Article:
The proposal to introduce competitive funding for Victorian hospitals is likely to have some unexpected and highly undesirable outcomes. The causal loop diagram below indicates the dynamics of this particular policy changeThe use of competitive funding will lead to funding Hospitals with the lowest bids who will only be able support these low bids by severe cost-cutting. This cost-cutting will put pressure on the services that are provided and ultimately will lead to the hospital being unable to meet the targets. This will increase the government’s use of competitive funding to restrain costs.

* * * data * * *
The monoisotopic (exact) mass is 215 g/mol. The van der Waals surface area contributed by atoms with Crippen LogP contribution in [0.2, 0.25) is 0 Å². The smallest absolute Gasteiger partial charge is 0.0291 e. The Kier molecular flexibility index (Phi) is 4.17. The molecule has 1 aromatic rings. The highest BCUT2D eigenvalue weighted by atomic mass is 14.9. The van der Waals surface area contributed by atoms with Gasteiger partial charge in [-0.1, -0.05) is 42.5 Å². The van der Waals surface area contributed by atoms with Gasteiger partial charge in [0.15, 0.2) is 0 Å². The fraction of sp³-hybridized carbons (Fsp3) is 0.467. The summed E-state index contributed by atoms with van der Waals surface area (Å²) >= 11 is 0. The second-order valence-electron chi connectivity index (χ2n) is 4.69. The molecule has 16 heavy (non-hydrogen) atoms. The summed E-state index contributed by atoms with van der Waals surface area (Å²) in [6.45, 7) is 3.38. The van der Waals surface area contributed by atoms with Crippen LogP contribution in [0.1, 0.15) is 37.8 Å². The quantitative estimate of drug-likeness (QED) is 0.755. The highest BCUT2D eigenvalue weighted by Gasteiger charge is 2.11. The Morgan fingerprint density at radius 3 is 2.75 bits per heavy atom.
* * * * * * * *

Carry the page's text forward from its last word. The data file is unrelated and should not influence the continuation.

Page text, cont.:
There are some other consequences of this policy.
The reduced levels of funding will lead to hospitals cherry picking the surgical procedures with the highest return. This will lead in turn to a differential growth in the waiting lists with the less “profitable” procedures being given a lower priority.
As these waiting lists grow, public hospitals will move increasingly to providing elective surgery places for privately-insured patients. This shift in resources to the privately funded sector will further reinforce the government’s ability to shift the funding emphasis in the public hospitals.
The result will be privately funded patients will have more places available to them, public patients who have “profitable” procedures will get preference and those public patients with complicated and “low profit” procedures will find themselves faced with increasingly long waiting lists.